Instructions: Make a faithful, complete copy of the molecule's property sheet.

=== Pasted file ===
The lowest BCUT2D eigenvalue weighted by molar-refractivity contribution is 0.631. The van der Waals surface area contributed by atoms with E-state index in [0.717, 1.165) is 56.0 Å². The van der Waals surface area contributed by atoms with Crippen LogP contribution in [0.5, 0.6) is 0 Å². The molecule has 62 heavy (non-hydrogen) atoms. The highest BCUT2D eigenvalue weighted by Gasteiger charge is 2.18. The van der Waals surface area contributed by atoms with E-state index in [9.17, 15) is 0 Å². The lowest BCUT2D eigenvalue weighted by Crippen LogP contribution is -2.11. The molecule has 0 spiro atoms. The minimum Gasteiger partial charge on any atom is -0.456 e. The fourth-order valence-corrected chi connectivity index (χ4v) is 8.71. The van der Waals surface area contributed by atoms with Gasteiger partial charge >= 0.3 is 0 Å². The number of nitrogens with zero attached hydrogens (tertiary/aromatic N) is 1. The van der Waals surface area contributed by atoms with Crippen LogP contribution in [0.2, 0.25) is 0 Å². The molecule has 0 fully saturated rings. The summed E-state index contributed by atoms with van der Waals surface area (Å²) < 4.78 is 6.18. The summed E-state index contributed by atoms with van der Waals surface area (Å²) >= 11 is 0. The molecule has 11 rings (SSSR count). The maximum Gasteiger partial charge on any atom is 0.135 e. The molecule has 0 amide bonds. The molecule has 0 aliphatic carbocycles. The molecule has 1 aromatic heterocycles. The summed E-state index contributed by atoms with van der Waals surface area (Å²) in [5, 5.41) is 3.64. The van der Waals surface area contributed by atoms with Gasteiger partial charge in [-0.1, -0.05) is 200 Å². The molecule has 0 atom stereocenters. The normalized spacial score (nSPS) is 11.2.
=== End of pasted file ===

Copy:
The lowest BCUT2D eigenvalue weighted by molar-refractivity contribution is 0.631. The van der Waals surface area contributed by atoms with E-state index in [0.717, 1.165) is 56.0 Å². The van der Waals surface area contributed by atoms with Crippen LogP contribution in [0.5, 0.6) is 0 Å². The molecule has 62 heavy (non-hydrogen) atoms. The highest BCUT2D eigenvalue weighted by Gasteiger charge is 2.18. The van der Waals surface area contributed by atoms with E-state index in [9.17, 15) is 0 Å². The lowest BCUT2D eigenvalue weighted by Crippen LogP contribution is -2.11. The molecule has 0 spiro atoms. The minimum Gasteiger partial charge on any atom is -0.456 e. The fourth-order valence-corrected chi connectivity index (χ4v) is 8.71. The van der Waals surface area contributed by atoms with Gasteiger partial charge >= 0.3 is 0 Å². The number of nitrogens with zero attached hydrogens (tertiary/aromatic N) is 1. The van der Waals surface area contributed by atoms with Crippen LogP contribution in [0.2, 0.25) is 0 Å². The molecule has 0 fully saturated rings. The summed E-state index contributed by atoms with van der Waals surface area (Å²) < 4.78 is 6.18. The summed E-state index contributed by atoms with van der Waals surface area (Å²) >= 11 is 0. The molecule has 11 rings (SSSR count). The maximum Gasteiger partial charge on any atom is 0.135 e. The molecule has 0 amide bonds. The molecule has 0 aliphatic carbocycles. The molecule has 1 aromatic heterocycles. The summed E-state index contributed by atoms with van der Waals surface area (Å²) in [5, 5.41) is 3.64. The van der Waals surface area contributed by atoms with Gasteiger partial charge in [-0.1, -0.05) is 200 Å². The molecule has 0 atom stereocenters. The normalized spacial score (nSPS) is 11.2.